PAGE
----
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Tips from Montreal for getting around in the snow


Every winter in Paris, it’s the same story: a few snowflakes, and the ring road turns to chaos. So how do our Canadian friends manage in a climate that’s brutal for six months out of twelve? We take a look at top tips from Montrealers.

Barbara can still remember her first Canadian winter: “My colleagues took me to the store right away to buy a blanket, a bottle of water, things to eat and, most importantly, anti-freeze windshield washer fluid!Now I know to always have a bottle of it in my car in advance,because windshield wipers are useless in freezing rain.” It’s a must-have for any drivers who might find themselves stuck in their car during a storm. The French 30-year-old is getting ready for her fifth winter in Montreal. “Winter is so long here. It’s around ‑10 degrees from November to March.But temperatures can fall to -35!” Snow and freezing rain are an everyday occurrence, but they don’t stop Canadians from getting around. So what are their secrets?

Automatic heating for car engines

Having the right equipment is vital. In fact, snow tires are compulsory between December 1 and March 15. Inside every car is a brush to clear snow off the roof so as not to impede other drivers. It’s also prohibited to take “igloo cars”, or vehicles still partially covered in snow, on the road. In addition, engines are fitted with an electric device that automatically warms them up three hours before starting up in the morning. Even the fuel is treated to resist freezing conditions. “But what struck me the most was how Montrealers come together to deal with a climate that, to be honest, can be really brutal.For example, there’s a lot of carpooling to get to work or drop children off at school,” adds Barbara.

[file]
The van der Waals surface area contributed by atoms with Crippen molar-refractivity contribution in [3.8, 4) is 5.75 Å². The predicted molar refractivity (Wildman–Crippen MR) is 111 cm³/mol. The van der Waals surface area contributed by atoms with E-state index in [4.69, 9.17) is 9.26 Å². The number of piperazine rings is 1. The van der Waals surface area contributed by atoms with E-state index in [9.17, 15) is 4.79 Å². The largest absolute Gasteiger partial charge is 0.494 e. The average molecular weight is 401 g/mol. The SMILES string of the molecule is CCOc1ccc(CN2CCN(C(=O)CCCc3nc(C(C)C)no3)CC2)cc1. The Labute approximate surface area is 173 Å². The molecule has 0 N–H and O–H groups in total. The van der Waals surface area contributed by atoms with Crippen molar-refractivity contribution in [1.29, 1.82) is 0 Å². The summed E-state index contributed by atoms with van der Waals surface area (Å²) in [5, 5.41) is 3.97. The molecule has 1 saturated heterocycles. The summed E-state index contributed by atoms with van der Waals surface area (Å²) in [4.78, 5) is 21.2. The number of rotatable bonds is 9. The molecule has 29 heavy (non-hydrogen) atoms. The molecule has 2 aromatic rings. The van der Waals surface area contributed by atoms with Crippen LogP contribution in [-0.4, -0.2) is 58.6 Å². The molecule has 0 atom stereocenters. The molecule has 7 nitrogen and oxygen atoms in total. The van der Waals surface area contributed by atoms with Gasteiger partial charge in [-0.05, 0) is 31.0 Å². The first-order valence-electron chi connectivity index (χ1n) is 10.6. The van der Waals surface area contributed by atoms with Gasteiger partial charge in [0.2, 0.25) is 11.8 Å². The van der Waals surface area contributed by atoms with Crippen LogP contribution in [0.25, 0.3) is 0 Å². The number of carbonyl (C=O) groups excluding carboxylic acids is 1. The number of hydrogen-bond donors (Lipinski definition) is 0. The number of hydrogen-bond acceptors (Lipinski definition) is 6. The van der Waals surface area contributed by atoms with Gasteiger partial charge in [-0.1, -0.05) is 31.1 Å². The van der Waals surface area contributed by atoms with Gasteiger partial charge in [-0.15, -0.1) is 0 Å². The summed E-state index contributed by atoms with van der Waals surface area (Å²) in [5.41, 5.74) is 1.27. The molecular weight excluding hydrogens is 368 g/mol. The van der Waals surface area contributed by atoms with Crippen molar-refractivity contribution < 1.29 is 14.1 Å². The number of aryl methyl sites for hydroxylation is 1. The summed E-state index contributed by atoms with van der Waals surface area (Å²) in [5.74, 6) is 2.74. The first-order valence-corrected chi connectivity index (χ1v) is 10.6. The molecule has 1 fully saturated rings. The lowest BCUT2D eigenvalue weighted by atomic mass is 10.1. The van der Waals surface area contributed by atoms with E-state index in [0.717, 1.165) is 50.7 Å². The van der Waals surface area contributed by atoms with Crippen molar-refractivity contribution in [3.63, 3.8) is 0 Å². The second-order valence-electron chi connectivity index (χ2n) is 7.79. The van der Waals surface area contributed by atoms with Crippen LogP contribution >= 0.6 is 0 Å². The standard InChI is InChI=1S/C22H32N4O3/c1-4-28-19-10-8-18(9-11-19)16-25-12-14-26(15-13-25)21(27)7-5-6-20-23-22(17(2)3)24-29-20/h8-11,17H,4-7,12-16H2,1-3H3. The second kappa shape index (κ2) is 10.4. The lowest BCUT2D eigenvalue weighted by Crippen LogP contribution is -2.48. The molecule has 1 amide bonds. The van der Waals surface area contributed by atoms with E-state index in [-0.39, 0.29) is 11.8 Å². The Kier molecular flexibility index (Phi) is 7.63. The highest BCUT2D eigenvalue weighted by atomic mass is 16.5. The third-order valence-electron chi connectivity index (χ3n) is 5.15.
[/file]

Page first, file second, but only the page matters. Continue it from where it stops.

Indoor bus shelters

Cold weather tactics don’t stop at drivers. Bus shelters have walls and a roof to help users of public transportation cope with the cold. From November 15 onward every year, the Montreal mass transit network STM’s 1,800 buses, which have rear-wheel drive, are fitted with new tires. But the key to keeping the network running smoothly is removing snow. Each winter, total snowfall can reach two meters. Four hundred snowplows clear the streets and sidewalks of Montreal to keep drivers, pedestrians and cyclists safe.

Bike tires for different road conditions

Not even the snow can keep Canadians from cycling. How do they do it? By layering up their clothes to keep the cold at bay and adapt to changes in temperature. The nonprofit Vélo Québec publishes valuable tips on its website for cycling year-round. From studded tires for slippery pavement, thinner cyclocross tires for slicing through snow, or spiked mountain tires perfect for wet roads, there’s a solution for every situation. And, to enjoy long rides, there’s the fat bike, with extra-wide tires inflated at very low pressure for better grip.

An underground tunnel network for pedestrians

In Montreal, chilly pedestrians can wait out the winter underground! In fact, the city is home to the most extensive underground network in the world. Since the 1960s, RéSO’s 33 kilometers of tunnels connecting office buildings, housing, restaurants and universities have allowed people to cross Montreal on foot without putting so much as a fingernail outdoors. In the city center, 12% of stores are accessible via the system, and it’s become a part of life for residents, with more than 500,000 people using the tunnels every day. But for Barbara, the magic of Montreal in winter is in the open air: “The scenery is completely transformed. You can ice-skate on lakes and the parks turn into cross-country ski trails!For me, it was the opportunity to take up snowshoeing.” So it’s no surprise that Mount Royal, the hill towering over the city, has 22 ski slopes. It might be an annoyance sometimes, but snow can also make getting around a unique and fun experience.

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